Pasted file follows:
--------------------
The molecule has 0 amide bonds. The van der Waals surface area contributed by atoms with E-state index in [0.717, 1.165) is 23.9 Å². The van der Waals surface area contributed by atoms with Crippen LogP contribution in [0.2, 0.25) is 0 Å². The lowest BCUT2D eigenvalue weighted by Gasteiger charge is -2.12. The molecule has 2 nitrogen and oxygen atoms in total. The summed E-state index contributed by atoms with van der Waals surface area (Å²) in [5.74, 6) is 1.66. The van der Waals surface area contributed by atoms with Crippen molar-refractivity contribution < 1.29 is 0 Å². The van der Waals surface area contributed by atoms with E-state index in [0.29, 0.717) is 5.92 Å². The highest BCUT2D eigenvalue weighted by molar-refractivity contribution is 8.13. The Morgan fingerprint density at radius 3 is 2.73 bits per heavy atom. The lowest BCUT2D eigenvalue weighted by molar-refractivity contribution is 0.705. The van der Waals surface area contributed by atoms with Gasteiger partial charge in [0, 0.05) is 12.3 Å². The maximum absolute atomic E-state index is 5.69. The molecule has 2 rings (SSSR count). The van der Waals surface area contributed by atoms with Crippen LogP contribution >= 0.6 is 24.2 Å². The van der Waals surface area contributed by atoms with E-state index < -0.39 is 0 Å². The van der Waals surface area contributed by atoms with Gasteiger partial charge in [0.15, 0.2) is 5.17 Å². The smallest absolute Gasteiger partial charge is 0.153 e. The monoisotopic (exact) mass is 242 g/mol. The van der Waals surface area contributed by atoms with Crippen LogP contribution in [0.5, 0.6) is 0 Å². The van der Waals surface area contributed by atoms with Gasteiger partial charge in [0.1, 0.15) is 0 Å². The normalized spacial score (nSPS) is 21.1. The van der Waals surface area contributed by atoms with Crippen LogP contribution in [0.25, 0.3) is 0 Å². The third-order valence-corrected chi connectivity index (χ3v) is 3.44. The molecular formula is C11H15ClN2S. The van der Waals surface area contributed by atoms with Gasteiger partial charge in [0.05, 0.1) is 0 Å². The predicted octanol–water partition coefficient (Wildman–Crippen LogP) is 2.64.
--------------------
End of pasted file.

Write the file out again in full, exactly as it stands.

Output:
The molecule has 0 amide bonds. The van der Waals surface area contributed by atoms with E-state index in [0.717, 1.165) is 23.9 Å². The van der Waals surface area contributed by atoms with Crippen LogP contribution in [0.2, 0.25) is 0 Å². The lowest BCUT2D eigenvalue weighted by Gasteiger charge is -2.12. The molecule has 2 nitrogen and oxygen atoms in total. The summed E-state index contributed by atoms with van der Waals surface area (Å²) in [5.74, 6) is 1.66. The van der Waals surface area contributed by atoms with Crippen molar-refractivity contribution < 1.29 is 0 Å². The van der Waals surface area contributed by atoms with E-state index in [0.29, 0.717) is 5.92 Å². The highest BCUT2D eigenvalue weighted by molar-refractivity contribution is 8.13. The Morgan fingerprint density at radius 3 is 2.73 bits per heavy atom. The lowest BCUT2D eigenvalue weighted by molar-refractivity contribution is 0.705. The van der Waals surface area contributed by atoms with Gasteiger partial charge in [0, 0.05) is 12.3 Å². The maximum absolute atomic E-state index is 5.69. The molecule has 2 rings (SSSR count). The van der Waals surface area contributed by atoms with Crippen LogP contribution >= 0.6 is 24.2 Å². The van der Waals surface area contributed by atoms with E-state index < -0.39 is 0 Å². The van der Waals surface area contributed by atoms with Gasteiger partial charge in [0.15, 0.2) is 5.17 Å². The smallest absolute Gasteiger partial charge is 0.153 e. The monoisotopic (exact) mass is 242 g/mol. The van der Waals surface area contributed by atoms with Crippen LogP contribution in [0.5, 0.6) is 0 Å². The van der Waals surface area contributed by atoms with Gasteiger partial charge in [0.1, 0.15) is 0 Å². The normalized spacial score (nSPS) is 21.1. The van der Waals surface area contributed by atoms with Crippen LogP contribution in [0.25, 0.3) is 0 Å². The third-order valence-corrected chi connectivity index (χ3v) is 3.44. The molecular formula is C11H15ClN2S. The van der Waals surface area contributed by atoms with Gasteiger partial charge in [0.05, 0.1) is 0 Å². The predicted octanol–water partition coefficient (Wildman–Crippen LogP) is 2.64.